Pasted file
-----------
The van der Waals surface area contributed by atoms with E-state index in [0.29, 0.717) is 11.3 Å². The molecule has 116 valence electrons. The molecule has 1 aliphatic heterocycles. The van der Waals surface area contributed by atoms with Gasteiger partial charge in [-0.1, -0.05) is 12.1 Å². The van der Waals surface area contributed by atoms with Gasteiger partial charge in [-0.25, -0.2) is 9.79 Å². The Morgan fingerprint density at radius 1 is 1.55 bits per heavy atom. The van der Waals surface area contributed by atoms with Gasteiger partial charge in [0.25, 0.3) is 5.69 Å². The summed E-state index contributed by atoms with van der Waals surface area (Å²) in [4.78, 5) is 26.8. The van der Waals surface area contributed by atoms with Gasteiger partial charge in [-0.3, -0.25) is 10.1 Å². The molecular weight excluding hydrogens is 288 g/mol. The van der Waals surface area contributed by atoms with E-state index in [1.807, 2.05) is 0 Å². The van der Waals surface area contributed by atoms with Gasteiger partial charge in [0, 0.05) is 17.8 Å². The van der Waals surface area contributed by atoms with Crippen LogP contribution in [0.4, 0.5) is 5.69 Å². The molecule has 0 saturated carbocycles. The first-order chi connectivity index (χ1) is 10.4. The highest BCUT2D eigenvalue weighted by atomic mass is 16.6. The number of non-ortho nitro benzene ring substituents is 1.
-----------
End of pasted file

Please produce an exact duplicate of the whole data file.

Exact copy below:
The van der Waals surface area contributed by atoms with E-state index in [0.29, 0.717) is 11.3 Å². The molecule has 116 valence electrons. The molecule has 1 aliphatic heterocycles. The van der Waals surface area contributed by atoms with Gasteiger partial charge in [-0.1, -0.05) is 12.1 Å². The van der Waals surface area contributed by atoms with Gasteiger partial charge in [-0.25, -0.2) is 9.79 Å². The Morgan fingerprint density at radius 1 is 1.55 bits per heavy atom. The van der Waals surface area contributed by atoms with Gasteiger partial charge in [0.25, 0.3) is 5.69 Å². The summed E-state index contributed by atoms with van der Waals surface area (Å²) in [4.78, 5) is 26.8. The van der Waals surface area contributed by atoms with Gasteiger partial charge in [-0.3, -0.25) is 10.1 Å². The molecular weight excluding hydrogens is 288 g/mol. The van der Waals surface area contributed by atoms with E-state index in [1.807, 2.05) is 0 Å². The van der Waals surface area contributed by atoms with Gasteiger partial charge in [0, 0.05) is 17.8 Å². The van der Waals surface area contributed by atoms with Crippen LogP contribution in [0.4, 0.5) is 5.69 Å². The molecule has 0 saturated carbocycles. The first-order chi connectivity index (χ1) is 10.4. The highest BCUT2D eigenvalue weighted by atomic mass is 16.6. The number of non-ortho nitro benzene ring substituents is 1.